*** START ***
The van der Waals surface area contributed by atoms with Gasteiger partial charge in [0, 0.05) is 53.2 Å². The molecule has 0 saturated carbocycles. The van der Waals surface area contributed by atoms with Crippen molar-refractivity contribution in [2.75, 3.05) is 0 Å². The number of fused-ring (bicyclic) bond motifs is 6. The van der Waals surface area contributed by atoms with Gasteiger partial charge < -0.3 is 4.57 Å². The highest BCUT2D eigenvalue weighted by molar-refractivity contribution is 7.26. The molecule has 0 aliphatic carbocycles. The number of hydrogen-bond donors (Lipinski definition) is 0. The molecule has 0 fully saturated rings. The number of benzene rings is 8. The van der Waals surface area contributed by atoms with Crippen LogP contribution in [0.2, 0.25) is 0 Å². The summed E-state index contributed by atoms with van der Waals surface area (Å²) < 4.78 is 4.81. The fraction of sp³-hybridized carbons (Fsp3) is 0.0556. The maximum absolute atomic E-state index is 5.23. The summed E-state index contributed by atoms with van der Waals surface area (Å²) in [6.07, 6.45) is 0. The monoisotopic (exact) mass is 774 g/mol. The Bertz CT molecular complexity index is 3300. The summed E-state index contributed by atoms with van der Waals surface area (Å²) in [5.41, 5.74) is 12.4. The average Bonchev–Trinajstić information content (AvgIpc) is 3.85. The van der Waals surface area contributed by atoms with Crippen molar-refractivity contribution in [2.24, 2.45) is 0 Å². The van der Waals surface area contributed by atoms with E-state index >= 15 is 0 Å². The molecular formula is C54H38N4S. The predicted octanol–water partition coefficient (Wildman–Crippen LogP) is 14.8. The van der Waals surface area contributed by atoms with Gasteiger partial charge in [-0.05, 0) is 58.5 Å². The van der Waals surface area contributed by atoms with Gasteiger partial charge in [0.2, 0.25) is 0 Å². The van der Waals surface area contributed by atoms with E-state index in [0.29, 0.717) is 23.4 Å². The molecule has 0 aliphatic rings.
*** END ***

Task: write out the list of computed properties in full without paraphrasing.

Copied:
The van der Waals surface area contributed by atoms with Gasteiger partial charge in [0, 0.05) is 53.2 Å². The molecule has 0 saturated carbocycles. The van der Waals surface area contributed by atoms with Crippen molar-refractivity contribution in [2.75, 3.05) is 0 Å². The number of fused-ring (bicyclic) bond motifs is 6. The van der Waals surface area contributed by atoms with Gasteiger partial charge < -0.3 is 4.57 Å². The highest BCUT2D eigenvalue weighted by molar-refractivity contribution is 7.26. The molecule has 0 aliphatic carbocycles. The number of hydrogen-bond donors (Lipinski definition) is 0. The molecule has 0 fully saturated rings. The number of benzene rings is 8. The van der Waals surface area contributed by atoms with Crippen LogP contribution in [0.2, 0.25) is 0 Å². The summed E-state index contributed by atoms with van der Waals surface area (Å²) < 4.78 is 4.81. The fraction of sp³-hybridized carbons (Fsp3) is 0.0556. The maximum absolute atomic E-state index is 5.23. The summed E-state index contributed by atoms with van der Waals surface area (Å²) in [6.07, 6.45) is 0. The monoisotopic (exact) mass is 774 g/mol. The Bertz CT molecular complexity index is 3300. The summed E-state index contributed by atoms with van der Waals surface area (Å²) in [5.41, 5.74) is 12.4. The average Bonchev–Trinajstić information content (AvgIpc) is 3.85. The van der Waals surface area contributed by atoms with Crippen molar-refractivity contribution in [2.24, 2.45) is 0 Å². The van der Waals surface area contributed by atoms with E-state index >= 15 is 0 Å². The molecular formula is C54H38N4S. The predicted octanol–water partition coefficient (Wildman–Crippen LogP) is 14.8. The van der Waals surface area contributed by atoms with Gasteiger partial charge in [-0.05, 0) is 58.5 Å². The van der Waals surface area contributed by atoms with Gasteiger partial charge in [0.2, 0.25) is 0 Å². The van der Waals surface area contributed by atoms with E-state index in [0.29, 0.717) is 23.4 Å². The molecule has 0 aliphatic rings.